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Economists have been focused on the negative impact of the government shutdown and potential debt crisis. But away from Capitol Hill the economy has been getting one big boost: gasoline prices have been dropping. In some places, a gallon of regular gas is now below $3, a price most Americans haven't seen in three years.

Matt Trotter, of member station KWGS, reports.

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MATT TROTTER, BYLINE: Almost everywhere you look in Tulsa, gas is $2.99 a gallon. GasBuddy.com users even report a West Tulsa station selling regular for $2.85.

MIKE THORNBRUGH: When it falls, everyone has a smile on their face. And when it goes up, nobody is happy.

TROTTER: That's Mike Thornbrugh, spokesman for QuikTrip. The company is headquartered in Tulsa and operates more than 600 gas stations across the southern half of the United States, from Arizona to North Carolina. AAA reports the average price nationwide for a gallon of regular gas is $3.35 down 17 cents from a month ago.

Thornbrugh attributes part of the drop in prices to the season.

You've had a switchover from what we call summer gasoline to winter gasoline, a huge difference in price historically.

But there are other, stronger forces acting on the market right now. Chuck Mai with AAA Oklahoma focuses on what's not happening.

CHUCK MAI: Nothing's happening in the Middle East - tensions seem to have cooled there - and no hurricanes threatening the Gulf. So everything looks good for continued lower prices.

TROTTER: Mai says there are other factors too. More fuel-efficient cars on the road, people driving fewer miles and using less gas because they're taking better care of their cars. Oklahoma drivers have seen a particularly sharp drop. Gas prices have fallen 38 cents since early September here; more than double the national average. Mai says there are a few reasons Oklahoma is typically among the five cheapest states for gas.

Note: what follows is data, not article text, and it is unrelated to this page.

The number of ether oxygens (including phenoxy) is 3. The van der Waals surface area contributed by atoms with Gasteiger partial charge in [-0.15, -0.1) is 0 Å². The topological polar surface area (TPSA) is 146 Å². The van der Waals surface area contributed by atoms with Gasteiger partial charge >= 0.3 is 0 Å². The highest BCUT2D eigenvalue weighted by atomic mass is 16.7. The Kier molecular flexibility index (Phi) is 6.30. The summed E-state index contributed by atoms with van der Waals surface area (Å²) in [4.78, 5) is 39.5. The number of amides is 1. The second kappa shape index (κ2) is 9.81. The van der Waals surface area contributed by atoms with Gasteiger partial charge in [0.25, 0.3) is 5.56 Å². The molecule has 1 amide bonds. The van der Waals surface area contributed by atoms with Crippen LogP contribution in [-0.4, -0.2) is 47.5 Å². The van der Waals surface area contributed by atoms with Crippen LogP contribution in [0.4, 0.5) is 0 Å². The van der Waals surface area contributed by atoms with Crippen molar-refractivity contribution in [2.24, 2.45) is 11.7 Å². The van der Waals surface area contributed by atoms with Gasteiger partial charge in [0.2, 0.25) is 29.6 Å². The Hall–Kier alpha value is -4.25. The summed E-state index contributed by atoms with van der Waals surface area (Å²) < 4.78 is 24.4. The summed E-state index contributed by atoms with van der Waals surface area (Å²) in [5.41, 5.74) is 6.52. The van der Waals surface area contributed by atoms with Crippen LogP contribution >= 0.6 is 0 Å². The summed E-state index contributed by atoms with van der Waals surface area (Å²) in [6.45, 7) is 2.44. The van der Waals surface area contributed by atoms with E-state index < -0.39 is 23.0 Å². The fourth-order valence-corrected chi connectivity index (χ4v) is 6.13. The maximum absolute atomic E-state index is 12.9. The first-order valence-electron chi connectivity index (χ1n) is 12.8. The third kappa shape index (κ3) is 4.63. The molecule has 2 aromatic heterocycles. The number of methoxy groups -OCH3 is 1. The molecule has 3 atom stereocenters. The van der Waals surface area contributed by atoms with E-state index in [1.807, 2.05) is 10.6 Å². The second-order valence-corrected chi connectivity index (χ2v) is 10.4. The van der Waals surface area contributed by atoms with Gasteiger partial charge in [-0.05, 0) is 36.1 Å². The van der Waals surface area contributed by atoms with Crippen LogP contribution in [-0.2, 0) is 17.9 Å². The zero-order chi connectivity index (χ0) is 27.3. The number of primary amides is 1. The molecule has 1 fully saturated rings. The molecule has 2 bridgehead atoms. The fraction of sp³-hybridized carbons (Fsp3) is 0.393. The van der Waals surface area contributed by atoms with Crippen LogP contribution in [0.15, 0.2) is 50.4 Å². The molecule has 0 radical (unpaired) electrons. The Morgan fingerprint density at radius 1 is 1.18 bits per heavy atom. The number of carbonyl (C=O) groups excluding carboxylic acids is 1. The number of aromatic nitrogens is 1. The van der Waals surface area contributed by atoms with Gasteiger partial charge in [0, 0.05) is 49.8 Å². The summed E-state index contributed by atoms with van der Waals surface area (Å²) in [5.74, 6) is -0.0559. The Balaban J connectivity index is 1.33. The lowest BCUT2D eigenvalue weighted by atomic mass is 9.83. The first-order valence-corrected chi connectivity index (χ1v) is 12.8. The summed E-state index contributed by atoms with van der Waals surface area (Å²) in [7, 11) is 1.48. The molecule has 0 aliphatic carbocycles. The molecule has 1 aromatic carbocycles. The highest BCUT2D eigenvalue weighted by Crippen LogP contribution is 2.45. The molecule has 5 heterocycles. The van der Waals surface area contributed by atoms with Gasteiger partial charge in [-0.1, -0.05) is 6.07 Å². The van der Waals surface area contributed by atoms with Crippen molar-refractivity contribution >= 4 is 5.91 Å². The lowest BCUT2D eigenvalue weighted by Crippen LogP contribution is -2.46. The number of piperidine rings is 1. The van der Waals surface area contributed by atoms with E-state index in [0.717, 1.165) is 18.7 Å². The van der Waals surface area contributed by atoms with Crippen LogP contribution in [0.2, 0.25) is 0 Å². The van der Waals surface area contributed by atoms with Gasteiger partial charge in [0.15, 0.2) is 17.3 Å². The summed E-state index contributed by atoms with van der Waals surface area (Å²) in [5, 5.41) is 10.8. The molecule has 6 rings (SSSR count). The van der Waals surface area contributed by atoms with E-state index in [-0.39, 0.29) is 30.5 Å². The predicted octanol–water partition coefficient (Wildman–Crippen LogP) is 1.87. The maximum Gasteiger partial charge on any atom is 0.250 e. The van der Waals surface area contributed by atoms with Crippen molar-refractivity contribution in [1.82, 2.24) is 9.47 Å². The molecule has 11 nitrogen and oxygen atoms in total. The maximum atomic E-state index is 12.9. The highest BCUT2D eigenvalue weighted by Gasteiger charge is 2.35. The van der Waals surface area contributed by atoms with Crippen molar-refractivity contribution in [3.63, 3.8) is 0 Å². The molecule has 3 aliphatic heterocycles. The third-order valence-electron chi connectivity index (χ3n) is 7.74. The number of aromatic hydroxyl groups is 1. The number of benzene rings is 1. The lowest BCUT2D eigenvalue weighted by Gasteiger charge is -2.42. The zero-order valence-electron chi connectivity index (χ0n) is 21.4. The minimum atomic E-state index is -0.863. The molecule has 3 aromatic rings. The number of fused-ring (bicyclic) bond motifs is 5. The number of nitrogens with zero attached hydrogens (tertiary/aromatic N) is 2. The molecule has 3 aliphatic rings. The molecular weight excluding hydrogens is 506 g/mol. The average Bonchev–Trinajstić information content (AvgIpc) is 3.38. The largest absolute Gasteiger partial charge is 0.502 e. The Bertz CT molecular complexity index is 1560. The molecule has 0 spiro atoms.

MAI: One, we have a very low state sales tax on gallons of gasoline.

TROTTER: Data from the nonpartisan Tax Foundation show the average state tax on a gallon of gas is 27 cents. You pay that on top of the costs to produce the gas and get it to the pump. California, which has the nation's highest gas prices right now, has a 49 cent tax. Oklahoma's tax: 17 cents.

And you've probably heard the adage location, location, location in real estate, but it applies to gas prices, too. Mai says Oklahoma is in a sweet spot.

MAI: We have refineries here in Tulsa. We have others across the State of Oklahoma. And we're close to the Gulf Coast refineries, as well. So transportation costs being low, and the state sales tax on gas being low, as well, help to keep our prices low.

TROTTER: Tulsa sits a mere 50 miles away from Cushing, Oklahoma, which calls itself the Pipeline Crossroads of the World, and not without good reason. Eight companies, including Valero, Sunoco, Enbridge, and Magellan Midstream operate pipelines in the area. And the town is a major trans-shipment point, connecting Gulf Coast suppliers with northern consumers. It also stores a huge amount of oil, somewhere between 5 and 10 percent of the total U.S. crude inventory.

Many economists are predicting gas prices will move lower over the next few months. But all bets are off if anything disrupts fuel supplies nationwide, say, a storm taking refineries offline or tensions flaring in the Middle East. Tulsa's gas prices may be among the nation's lowest, but even they can't get away from those kinds of market forces.

For NPR News in Tulsa, I'm Matt Trotter.

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